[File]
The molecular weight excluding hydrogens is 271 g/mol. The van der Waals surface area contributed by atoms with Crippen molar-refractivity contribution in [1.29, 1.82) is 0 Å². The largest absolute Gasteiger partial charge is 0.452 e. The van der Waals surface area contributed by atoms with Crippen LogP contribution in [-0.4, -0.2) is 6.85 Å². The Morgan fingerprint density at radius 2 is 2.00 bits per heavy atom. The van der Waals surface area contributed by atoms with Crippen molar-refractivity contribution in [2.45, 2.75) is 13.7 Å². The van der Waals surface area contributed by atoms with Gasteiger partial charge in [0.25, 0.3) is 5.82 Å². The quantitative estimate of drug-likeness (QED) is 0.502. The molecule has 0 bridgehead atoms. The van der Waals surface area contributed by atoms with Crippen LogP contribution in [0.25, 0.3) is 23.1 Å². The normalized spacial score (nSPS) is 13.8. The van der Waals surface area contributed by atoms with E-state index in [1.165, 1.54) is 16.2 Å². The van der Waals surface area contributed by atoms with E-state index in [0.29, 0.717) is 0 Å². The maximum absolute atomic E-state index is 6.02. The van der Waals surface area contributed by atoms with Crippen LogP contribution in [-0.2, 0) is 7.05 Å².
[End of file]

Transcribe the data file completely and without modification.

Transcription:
The molecular weight excluding hydrogens is 271 g/mol. The van der Waals surface area contributed by atoms with Crippen molar-refractivity contribution in [1.29, 1.82) is 0 Å². The largest absolute Gasteiger partial charge is 0.452 e. The van der Waals surface area contributed by atoms with Crippen LogP contribution in [-0.4, -0.2) is 6.85 Å². The Morgan fingerprint density at radius 2 is 2.00 bits per heavy atom. The van der Waals surface area contributed by atoms with Crippen molar-refractivity contribution in [2.45, 2.75) is 13.7 Å². The van der Waals surface area contributed by atoms with Gasteiger partial charge in [0.25, 0.3) is 5.82 Å². The quantitative estimate of drug-likeness (QED) is 0.502. The molecule has 0 bridgehead atoms. The van der Waals surface area contributed by atoms with Crippen LogP contribution in [0.25, 0.3) is 23.1 Å². The normalized spacial score (nSPS) is 13.8. The van der Waals surface area contributed by atoms with E-state index in [1.165, 1.54) is 16.2 Å². The van der Waals surface area contributed by atoms with E-state index in [0.29, 0.717) is 0 Å². The maximum absolute atomic E-state index is 6.02. The van der Waals surface area contributed by atoms with Crippen LogP contribution in [-0.2, 0) is 7.05 Å².